Through whom we have received grace and apostleship to bring about the obedience of faith among all the Gentiles for His name’s sake, among whom you also are the called of Jesus Christ.
Question: Why doesn’t this verse instead state, “To bring about the obedience of faith among all of [the elect]”? Why instead say “Gentiles,” and “all” of them?
Answer: Paul received the grace to be able to reach all of these people, and not just him, but “you also,” who are the “called of God,” can do so too. Calvinists can’t use the “Well, it just means ‘groups’” defense, since this refers to “all the Gentiles.”
John Calvin: “It was not enough for Paul to have been appointed an apostle, unless his ministry had reference to the making of disciples. He therefore adds that his apostleship extends to all the Gentiles.” (Calvin’s New Testament Commentaries: Romans and Thessalonians, p.18, emphasis mine)
Question: In what way, is it that his apostleship “extends to all the Gentiles”?
Answer: “To bring about the obedience of faith.” In other words, it’s for their salvation. But if Jesus didn’t die for them (meaning only a few Calvinistically elect ones), then the apostleship is to bring about the salvation of the Calvinistically elect and Calvinistically non-elect, and how would that make sense? Only an Unlimited scope Atonement can adequately explain this.
Question: Is the reference to “all the Gentiles” just merely a synecdoche, or hyperbole, or some form of exaggeration, where there may be an implicit reference to the Calvinistically elect?
Answer: Since the Gentile reference is unbounded, there doesn’t appear to be a good argument for that. Consider the example of Romans 12:8, which states: “If possible, so far as it depends on you, be at peace with all men.” That might be hyperbole, if Paul had not also added, “so far as it depends on you.” In other words, for your part, that is to be your attitude towards all others. Sometimes, though, the other party is unwilling, and there is no opportunity for peace. But if the other party is willing to be at peace with you, and you decide that Romans 12:8 is not literally true in all circumstances, but is only metaphorically true for whomever you wish it to be true, in only the most convenient circumstances, then you would be perfectly justified in showing evil in return, even though the opposing party might genuinely desire consolation. Thus, here is the implication of “all the Gentiles” at Romans 1:5: “For as many Gentiles as God gives us opportunity to reach, if indeed perhaps, Lord willing, all of them.” That’s the universal objective of the Gospel, and which necessarily requires an Unlimited scope Atonement.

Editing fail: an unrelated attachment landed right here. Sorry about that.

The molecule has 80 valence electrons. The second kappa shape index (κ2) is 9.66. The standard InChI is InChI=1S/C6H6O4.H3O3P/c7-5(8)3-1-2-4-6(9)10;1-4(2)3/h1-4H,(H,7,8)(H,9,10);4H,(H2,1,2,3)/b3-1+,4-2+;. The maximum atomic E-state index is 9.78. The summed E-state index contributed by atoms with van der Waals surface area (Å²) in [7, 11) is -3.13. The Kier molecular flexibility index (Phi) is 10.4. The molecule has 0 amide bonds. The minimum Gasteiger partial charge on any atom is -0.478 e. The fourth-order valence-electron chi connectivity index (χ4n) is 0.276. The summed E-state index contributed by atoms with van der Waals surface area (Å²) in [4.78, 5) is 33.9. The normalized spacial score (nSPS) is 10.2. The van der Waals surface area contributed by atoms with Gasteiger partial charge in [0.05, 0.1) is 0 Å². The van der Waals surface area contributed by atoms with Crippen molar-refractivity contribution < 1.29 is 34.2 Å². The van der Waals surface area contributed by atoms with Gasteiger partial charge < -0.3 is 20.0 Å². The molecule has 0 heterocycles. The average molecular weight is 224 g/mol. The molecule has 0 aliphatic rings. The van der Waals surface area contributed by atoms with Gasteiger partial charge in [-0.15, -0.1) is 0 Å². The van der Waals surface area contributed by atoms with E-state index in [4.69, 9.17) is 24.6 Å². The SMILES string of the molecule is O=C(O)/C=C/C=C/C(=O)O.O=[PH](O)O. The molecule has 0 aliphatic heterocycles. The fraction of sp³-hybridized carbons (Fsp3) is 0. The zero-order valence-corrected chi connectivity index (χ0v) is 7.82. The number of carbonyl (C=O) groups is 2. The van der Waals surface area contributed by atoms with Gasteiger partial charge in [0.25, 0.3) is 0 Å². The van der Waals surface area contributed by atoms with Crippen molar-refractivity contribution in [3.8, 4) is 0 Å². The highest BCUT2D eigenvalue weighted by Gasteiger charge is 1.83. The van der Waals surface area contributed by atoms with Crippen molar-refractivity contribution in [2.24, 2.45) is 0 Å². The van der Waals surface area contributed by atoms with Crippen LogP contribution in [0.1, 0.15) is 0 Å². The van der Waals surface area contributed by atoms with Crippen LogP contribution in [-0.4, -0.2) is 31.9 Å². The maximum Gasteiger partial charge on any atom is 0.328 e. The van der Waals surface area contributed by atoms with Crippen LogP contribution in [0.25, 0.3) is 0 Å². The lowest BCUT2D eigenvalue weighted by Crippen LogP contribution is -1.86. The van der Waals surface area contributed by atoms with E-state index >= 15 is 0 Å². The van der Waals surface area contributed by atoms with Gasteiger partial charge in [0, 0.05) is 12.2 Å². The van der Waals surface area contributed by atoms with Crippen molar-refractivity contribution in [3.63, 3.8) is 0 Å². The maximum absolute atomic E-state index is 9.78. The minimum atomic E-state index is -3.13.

Regarding “all the Gentiles,” the New Living Translation paraphrases: “Through Christ, God has given us the privilege and authority to tell Gentiles everywhere what God has done for them, so that they will believe and obey him, bringing glory to his name.” (emphasis mine) And what did He do for them? Calvary is what He did for them. This means that Jesus died for everyone, and all who partner in the ministry are “the called of Jesus Christ” in order to reach these people. But if Limited Atonement is true, then God hasn’t “done” anything for them, at least in a salvific sense, or an eternally beneficially sense, and so, what good news do you really have for any random Gentile, if not every Gentile is so loved by God? After all, if you cannot assure them that Jesus loves them, died for them, and rose again on their behalf, then you are merely offering them a could-be, might-be, hope that you are secretly elect in an eternal raffle, find out in the end, hope for the best, Gospel. I think that the biblical Gospel is better than that.